District taxes could support city programs
By Angie Landsverk
The Waupaca’s Parks and Recreation Department and the Waupaca School District are discussing the possibility of funding youth recreation programs district-wide.
“The conversation is preliminary,” said District Administrator Greg Nyen. “The budget for this year is set. We are in the very early stages of looking at which expenses are community-based expenses.”
Nyen and Carl Hayek, the district’s business manager, recently met with Parks and Recreation Director Aaron Jenson, City Administrator Henry Veleker and Finance Director Kathy Kasza to discuss the idea.
Jenson initiated the discussion last spring when he was invited to a meet with the finalists for Waupaca’s district administrator position.
He asked Nyen about his familiarity with Fund 80.
Fund 80 is a community service fund school districts may use to account for such activities as adult education, community recreation programs, elderly food service programs, non-special education preschool, day care services and other programs that are not elementary or secondary educational programs, but have the main function of serving the community.
It is funded outside a district’s revenue limit cap. It generates its own tax, Nyen said.
“It had been misused in a number of districts,” he said. “The DPI (Department of Public Instruction) has put tight constrictions for legitimate uses for that fund.”
The Waupaca School District does not have a Fund 80 account.
“The school board has heard mention of the concept. There has been no formal discussion yet,” Nyen said. “It would have to be approved by the board as part of the next budget cycle.”
The board will begin talking about the district’s next budget in the spring.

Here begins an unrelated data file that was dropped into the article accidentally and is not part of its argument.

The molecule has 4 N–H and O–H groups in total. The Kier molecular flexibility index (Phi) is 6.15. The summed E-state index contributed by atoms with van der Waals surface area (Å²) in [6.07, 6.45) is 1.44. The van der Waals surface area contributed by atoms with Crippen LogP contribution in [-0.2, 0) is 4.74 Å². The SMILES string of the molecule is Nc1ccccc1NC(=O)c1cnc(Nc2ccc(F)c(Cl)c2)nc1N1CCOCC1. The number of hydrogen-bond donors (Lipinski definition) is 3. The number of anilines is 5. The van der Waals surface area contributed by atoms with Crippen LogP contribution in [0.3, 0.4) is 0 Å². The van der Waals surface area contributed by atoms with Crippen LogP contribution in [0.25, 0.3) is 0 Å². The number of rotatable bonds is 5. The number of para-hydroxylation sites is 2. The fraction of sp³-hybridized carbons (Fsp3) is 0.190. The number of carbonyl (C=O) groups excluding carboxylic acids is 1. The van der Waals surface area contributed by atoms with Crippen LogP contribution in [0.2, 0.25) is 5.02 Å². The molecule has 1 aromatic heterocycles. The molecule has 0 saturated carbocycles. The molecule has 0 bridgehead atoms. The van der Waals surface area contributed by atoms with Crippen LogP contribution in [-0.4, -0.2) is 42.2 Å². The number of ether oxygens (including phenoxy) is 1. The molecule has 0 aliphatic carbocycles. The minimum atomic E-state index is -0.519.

If the board votes to establish the fund, it would then have to decide how much money to appropriate to it.
One reason why Jenson sees the idea as a possibility is because three towns outside the city of Waupaca are already contributing funds toward park and rec programs for youth.
They have been doing so for 20 years.
In 1996, an agreement between the city and towns of Dayton, Farmington and Waupaca began to help offset costs and support youth rec programs, Jenson said.
“In turn, they would be considered members and pay the same fee as city residents,” he said. “There were steady increases over the years with the last increase negotiated in 2004 for the 2005 season.”
During the last 11 years, the costs of offering programs for youth continued to increase, with city taxpayers taking on those additional costs, Jenson said.
“We felt the contributions needed to go up with the townships,” he said.
This past spring and summer, Jenson attended board meetings in those three towns to present information to them about 2015 youth program participation numbers.
He also proposed additional contributions from each township over the next three years to keep program costs down for town residents at around $35 per program.
Jenson’s report shows the number of youth participating in city rec programs increased 8.1 percent from 2014 to 2015.
A total of 1,953 participated in 2014, compared to 2,113 in 2015.